Gilad Schalit visits lone soldiers who made aliya

Former captive soldier pays visit to lone soldier in J'lem, expresses admiration for their contribution; NGO holds special benefit concert for wounded troops.

January 18, 2013 05:07
2 minute read.
Schalit visits lone soldiers in Jerusalem

Schalit visits lone soldiers in Jerusalem 370. (photo credit: Sasson Tiram)


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Formerly kidnapped soldier Gilad Schalit visited with some 50 lone soldiers, as part of the FIDF / Nefesh B'Nefesh Lone Soldier Program, Thursday evening in Jerusalem, and expressed to them his support for their efforts.

The soldiers, who come from the US, Canada, Australia, Costa Rica, Norway, Mexico, South Africa, France, Argentina, Brazil and Spain and serve in units such as Infantry, Intelligence, Paratroopers and Communications, gathered at the Nefesh B’Nefesh offices.

“I admire each one of you for what you are doing for our country,” Schalit told the group.

“Your decision to leave your families and friends and make aliya on your own and join the army is truly courageous and admirable. Although you are far from your own families, you are not alone – we are all one family and are here to support you and make you feel most welcome as Israeli citizens.”

The NGO, “A Package from Home,” held a concert in cooperation with the Jerusalem Symphony Orchestra also on Thursday evening to honor lone as well as wounded IDF soldiers at the Henry Crown Symphony Hall in Jerusalem.

The event’s proceeds will be used for A Package from Home and its activities advancing the welfare of soldiers.

Barbara Silverman, 82, founded the organization 13 years ago as the second intifada began and she found herself thinking of IDF soldiers. With the help of some neighbors and family, Silverman started ordering items and assembled care packages in her home, which she then mailed to IDF units.

“There are things the army doesn’t provide,” Silverman told The Jerusalem Post on Thursday.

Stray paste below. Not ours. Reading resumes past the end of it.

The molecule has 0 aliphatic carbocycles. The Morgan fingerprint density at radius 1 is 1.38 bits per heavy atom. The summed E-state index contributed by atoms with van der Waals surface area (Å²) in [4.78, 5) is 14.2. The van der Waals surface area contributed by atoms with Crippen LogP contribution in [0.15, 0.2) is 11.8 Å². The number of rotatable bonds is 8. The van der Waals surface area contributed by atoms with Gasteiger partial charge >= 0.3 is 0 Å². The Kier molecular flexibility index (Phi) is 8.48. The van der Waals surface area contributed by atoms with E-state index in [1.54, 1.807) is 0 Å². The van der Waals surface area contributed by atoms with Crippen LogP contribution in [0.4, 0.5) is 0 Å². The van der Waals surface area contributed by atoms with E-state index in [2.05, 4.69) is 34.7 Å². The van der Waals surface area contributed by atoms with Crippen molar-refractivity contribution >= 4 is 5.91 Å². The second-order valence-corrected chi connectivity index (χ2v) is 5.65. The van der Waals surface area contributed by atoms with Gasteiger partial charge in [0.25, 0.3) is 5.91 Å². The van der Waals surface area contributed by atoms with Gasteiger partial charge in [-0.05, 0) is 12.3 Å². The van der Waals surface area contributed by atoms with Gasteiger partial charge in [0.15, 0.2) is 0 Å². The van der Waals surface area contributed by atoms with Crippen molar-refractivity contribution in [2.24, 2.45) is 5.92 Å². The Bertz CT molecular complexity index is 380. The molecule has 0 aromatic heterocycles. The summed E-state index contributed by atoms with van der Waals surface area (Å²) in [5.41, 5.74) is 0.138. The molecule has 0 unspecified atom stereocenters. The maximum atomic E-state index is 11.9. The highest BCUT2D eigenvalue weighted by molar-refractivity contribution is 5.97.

“When I asked an army official about this, he told me that they have a budget and that when they have to decide between M16s and fleece jackets, the M16s win.”

As word of her project spread out, the IDF contacted her and arranged for pick ups for the boxes.

To date, the NGO has sent out over 135,000 packages and continues to regularly do so. The boxes include items such as underwear, warm clothing for winter, toothpaste, soap, shampoo, deodorant as well as candy and sweet snacks. In addition, each package also contains several letters of support to the soldier written by a Jewish day school student in the US.

Thursday evening’s concert was initiated when a member of the Jerusalem Symphony Orchestra approached Silverman in a restaurant and expressed his desire to help raise funds for A Package from Home.

“I didn’t know him at all, but he came up to me and just said he wants to do something for my project. It was really touching,” she said, “He then explained he was the piano soloist of the orchestra.” Some 700 tickets were sold for the show. The prices of tickets ranged between NIS 100 and NIS 250, but Silverman also reserved free seats for soldiers and for whoever wished to attend but could not afford the cost.

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